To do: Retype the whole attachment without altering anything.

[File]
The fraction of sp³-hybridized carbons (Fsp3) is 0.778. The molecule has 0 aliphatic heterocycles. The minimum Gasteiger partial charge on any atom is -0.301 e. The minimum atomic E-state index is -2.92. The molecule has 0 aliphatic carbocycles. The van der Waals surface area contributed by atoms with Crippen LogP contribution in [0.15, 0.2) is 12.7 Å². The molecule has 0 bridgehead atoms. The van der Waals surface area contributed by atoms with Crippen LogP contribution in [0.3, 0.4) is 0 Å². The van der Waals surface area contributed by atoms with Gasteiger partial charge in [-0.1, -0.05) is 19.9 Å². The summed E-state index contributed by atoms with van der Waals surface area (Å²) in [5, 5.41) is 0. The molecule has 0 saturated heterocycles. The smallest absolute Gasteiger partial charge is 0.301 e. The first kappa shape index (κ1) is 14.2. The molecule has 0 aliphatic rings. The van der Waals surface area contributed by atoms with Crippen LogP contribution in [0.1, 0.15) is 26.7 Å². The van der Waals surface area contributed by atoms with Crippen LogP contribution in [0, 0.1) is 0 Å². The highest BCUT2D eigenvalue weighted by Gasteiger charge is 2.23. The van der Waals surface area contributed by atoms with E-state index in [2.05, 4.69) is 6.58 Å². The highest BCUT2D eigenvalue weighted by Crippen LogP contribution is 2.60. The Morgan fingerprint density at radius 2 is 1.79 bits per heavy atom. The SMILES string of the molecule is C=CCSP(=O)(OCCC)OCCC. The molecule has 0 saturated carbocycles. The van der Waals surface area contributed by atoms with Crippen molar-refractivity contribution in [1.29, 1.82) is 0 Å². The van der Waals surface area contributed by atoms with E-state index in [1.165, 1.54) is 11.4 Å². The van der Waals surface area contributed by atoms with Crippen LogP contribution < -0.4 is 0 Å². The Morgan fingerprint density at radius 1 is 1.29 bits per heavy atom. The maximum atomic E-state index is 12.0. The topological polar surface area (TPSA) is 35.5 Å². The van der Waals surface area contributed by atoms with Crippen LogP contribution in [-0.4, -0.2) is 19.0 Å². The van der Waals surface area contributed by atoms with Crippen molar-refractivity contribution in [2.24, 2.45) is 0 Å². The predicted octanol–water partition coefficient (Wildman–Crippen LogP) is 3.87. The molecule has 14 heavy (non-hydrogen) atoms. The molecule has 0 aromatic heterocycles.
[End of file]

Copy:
The fraction of sp³-hybridized carbons (Fsp3) is 0.778. The molecule has 0 aliphatic heterocycles. The minimum Gasteiger partial charge on any atom is -0.301 e. The minimum atomic E-state index is -2.92. The molecule has 0 aliphatic carbocycles. The van der Waals surface area contributed by atoms with Crippen LogP contribution in [0.15, 0.2) is 12.7 Å². The molecule has 0 bridgehead atoms. The van der Waals surface area contributed by atoms with Crippen LogP contribution in [0.3, 0.4) is 0 Å². The van der Waals surface area contributed by atoms with Gasteiger partial charge in [-0.1, -0.05) is 19.9 Å². The summed E-state index contributed by atoms with van der Waals surface area (Å²) in [5, 5.41) is 0. The molecule has 0 saturated heterocycles. The smallest absolute Gasteiger partial charge is 0.301 e. The first kappa shape index (κ1) is 14.2. The molecule has 0 aliphatic rings. The van der Waals surface area contributed by atoms with Crippen LogP contribution in [0.1, 0.15) is 26.7 Å². The van der Waals surface area contributed by atoms with Crippen LogP contribution in [0, 0.1) is 0 Å². The highest BCUT2D eigenvalue weighted by Gasteiger charge is 2.23. The van der Waals surface area contributed by atoms with E-state index in [2.05, 4.69) is 6.58 Å². The highest BCUT2D eigenvalue weighted by Crippen LogP contribution is 2.60. The Morgan fingerprint density at radius 2 is 1.79 bits per heavy atom. The SMILES string of the molecule is C=CCSP(=O)(OCCC)OCCC. The molecule has 0 saturated carbocycles. The van der Waals surface area contributed by atoms with Crippen molar-refractivity contribution in [1.29, 1.82) is 0 Å². The van der Waals surface area contributed by atoms with E-state index in [1.165, 1.54) is 11.4 Å². The van der Waals surface area contributed by atoms with Crippen LogP contribution < -0.4 is 0 Å². The Morgan fingerprint density at radius 1 is 1.29 bits per heavy atom. The maximum atomic E-state index is 12.0. The topological polar surface area (TPSA) is 35.5 Å². The van der Waals surface area contributed by atoms with Crippen LogP contribution in [-0.4, -0.2) is 19.0 Å². The van der Waals surface area contributed by atoms with Crippen molar-refractivity contribution in [2.24, 2.45) is 0 Å². The predicted octanol–water partition coefficient (Wildman–Crippen LogP) is 3.87. The molecule has 14 heavy (non-hydrogen) atoms. The molecule has 0 aromatic heterocycles.